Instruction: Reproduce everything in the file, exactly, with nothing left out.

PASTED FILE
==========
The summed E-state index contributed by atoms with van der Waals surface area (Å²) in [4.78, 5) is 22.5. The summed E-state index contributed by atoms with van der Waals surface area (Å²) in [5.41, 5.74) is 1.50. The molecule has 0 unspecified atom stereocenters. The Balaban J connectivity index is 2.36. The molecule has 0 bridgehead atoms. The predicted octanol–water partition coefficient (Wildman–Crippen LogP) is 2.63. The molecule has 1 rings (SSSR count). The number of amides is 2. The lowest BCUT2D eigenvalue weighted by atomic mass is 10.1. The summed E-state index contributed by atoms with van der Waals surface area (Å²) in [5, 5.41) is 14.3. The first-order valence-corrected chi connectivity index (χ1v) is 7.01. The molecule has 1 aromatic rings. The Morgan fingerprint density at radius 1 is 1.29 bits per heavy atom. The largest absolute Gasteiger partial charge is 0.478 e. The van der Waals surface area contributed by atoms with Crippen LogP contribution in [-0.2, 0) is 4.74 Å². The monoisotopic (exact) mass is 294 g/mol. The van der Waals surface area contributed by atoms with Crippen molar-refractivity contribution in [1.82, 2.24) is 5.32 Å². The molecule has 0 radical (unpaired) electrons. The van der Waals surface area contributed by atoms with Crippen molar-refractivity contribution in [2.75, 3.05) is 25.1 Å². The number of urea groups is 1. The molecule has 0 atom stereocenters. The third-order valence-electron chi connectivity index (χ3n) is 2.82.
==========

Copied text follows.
The summed E-state index contributed by atoms with van der Waals surface area (Å²) in [4.78, 5) is 22.5. The summed E-state index contributed by atoms with van der Waals surface area (Å²) in [5.41, 5.74) is 1.50. The molecule has 0 unspecified atom stereocenters. The Balaban J connectivity index is 2.36. The molecule has 0 bridgehead atoms. The predicted octanol–water partition coefficient (Wildman–Crippen LogP) is 2.63. The molecule has 1 rings (SSSR count). The number of amides is 2. The lowest BCUT2D eigenvalue weighted by atomic mass is 10.1. The summed E-state index contributed by atoms with van der Waals surface area (Å²) in [5, 5.41) is 14.3. The first-order valence-corrected chi connectivity index (χ1v) is 7.01. The molecule has 1 aromatic rings. The Morgan fingerprint density at radius 1 is 1.29 bits per heavy atom. The largest absolute Gasteiger partial charge is 0.478 e. The van der Waals surface area contributed by atoms with Crippen LogP contribution in [-0.2, 0) is 4.74 Å². The monoisotopic (exact) mass is 294 g/mol. The van der Waals surface area contributed by atoms with Crippen molar-refractivity contribution in [1.82, 2.24) is 5.32 Å². The molecule has 0 radical (unpaired) electrons. The van der Waals surface area contributed by atoms with Crippen molar-refractivity contribution in [2.75, 3.05) is 25.1 Å². The number of urea groups is 1. The molecule has 0 atom stereocenters. The third-order valence-electron chi connectivity index (χ3n) is 2.82.